An Open Source, Micro Development Kit for IoT Embedded Applications
Table of Contents
- Hardware Specification
- Pinout Diagram
- Getting Started with nRF52832-MDK
- How to program nRF52832-MDK
- Hardware Resource
- How to get an nRF52832-MDK
The nRF52832-MDK is a fully open-source, versatile single board development kit for Bluetooth® low energy, ANT and 2.4GHz proprietary applications using the nRF52832 SoC.
The kit gives access to 24 I/Os and interfaces via headers and has a RGB LED which is user-programmable. It also has a 2.4GHz chip antenna onboard which is quite convenient to develop IoT wireless applications.
It supports the Nordic offical SDK using GCC, Keil and IAR. Program/Debug options on the kit is DAPLink.
The nRF52832-MDK can also be used to play with multi-frameworks such as: nRF5 SDK, nRF5 SDK for Mesh, Mbed OS 5, Zephyr, Mynewt, NuttX, JerryScript, Espruino, MicroPython, Web Bluetooth, Eddystone, etc.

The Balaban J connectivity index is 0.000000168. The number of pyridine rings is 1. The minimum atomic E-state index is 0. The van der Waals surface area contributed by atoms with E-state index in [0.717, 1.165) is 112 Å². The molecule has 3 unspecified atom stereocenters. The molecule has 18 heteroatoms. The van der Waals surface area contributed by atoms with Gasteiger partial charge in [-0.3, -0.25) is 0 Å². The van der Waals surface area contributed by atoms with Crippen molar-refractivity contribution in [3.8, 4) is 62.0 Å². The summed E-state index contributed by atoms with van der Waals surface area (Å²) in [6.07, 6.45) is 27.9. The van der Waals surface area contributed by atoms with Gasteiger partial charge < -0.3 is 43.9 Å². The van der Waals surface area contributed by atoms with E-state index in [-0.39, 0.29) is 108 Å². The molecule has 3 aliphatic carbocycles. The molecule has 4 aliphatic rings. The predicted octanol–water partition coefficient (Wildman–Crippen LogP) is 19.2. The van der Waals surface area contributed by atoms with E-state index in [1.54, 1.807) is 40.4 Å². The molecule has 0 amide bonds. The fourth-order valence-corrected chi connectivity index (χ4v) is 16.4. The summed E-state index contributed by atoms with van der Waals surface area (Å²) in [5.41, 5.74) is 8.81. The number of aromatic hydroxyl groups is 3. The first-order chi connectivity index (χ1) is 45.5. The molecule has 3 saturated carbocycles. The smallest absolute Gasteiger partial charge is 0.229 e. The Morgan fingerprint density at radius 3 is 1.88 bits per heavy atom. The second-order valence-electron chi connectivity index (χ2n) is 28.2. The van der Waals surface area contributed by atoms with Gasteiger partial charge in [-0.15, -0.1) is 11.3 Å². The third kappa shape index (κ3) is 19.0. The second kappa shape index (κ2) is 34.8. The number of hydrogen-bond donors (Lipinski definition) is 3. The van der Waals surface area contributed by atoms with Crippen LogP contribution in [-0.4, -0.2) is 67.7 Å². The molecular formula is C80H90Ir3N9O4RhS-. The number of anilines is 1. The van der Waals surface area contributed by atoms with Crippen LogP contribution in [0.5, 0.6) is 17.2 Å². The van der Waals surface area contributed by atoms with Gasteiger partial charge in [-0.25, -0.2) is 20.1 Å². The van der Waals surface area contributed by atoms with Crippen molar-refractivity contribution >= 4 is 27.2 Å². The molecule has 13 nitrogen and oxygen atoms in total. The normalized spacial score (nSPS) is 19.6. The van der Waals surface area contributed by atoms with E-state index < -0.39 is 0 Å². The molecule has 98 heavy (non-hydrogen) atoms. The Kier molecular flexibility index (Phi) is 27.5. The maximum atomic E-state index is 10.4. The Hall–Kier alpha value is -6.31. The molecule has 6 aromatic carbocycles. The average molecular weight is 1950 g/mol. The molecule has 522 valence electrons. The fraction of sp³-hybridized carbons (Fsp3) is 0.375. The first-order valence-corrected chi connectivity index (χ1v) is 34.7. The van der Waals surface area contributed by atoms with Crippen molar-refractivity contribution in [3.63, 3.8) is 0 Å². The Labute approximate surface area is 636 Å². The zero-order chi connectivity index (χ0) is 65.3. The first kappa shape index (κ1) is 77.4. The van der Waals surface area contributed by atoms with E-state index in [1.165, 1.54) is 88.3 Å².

There are two versions of nRF52832-MDK available:
V1: with Micro USB socket and headers soldered in
V2: without headers soldered in and can be connected to PC without any cable
Just choose one that's right for you!
nRF52832-MDK provides the following hardware features:
Nordic Semiconductor nRF52832
- ARM® Cortex™-M4F
- 512kB Flash Memory + 64kB RAM
- Bluetooth low energy, ANT and 2.4GHz
- NFC™-A tag
Program/Debug options with DAPLink
- MSC - drag-n-drop programming flash memory
- CDC - virtual com port for log, trace and terminal emulation
- HID - CMSIS-DAP compliant debug channel
Up to 24 GPIOs at headers
2.4GHz chip antenna
3.3V regulator with 1A peak current output
VBUS & VIN Power-Path Management
Two dimensions available:
- V1: 48mm x 18mm x 13mm with headers soldered in
- V2: 63mm x 18mm x 4mm without headers soldered in
Getting Started with nRF52832-MDK
Congratulations on getting the nRF52832-MDK. In this section we'll show you how to connect and power up your nRF52832-MDK, and what to expect when you do so. This will take about 20 minutes.
Connecting the board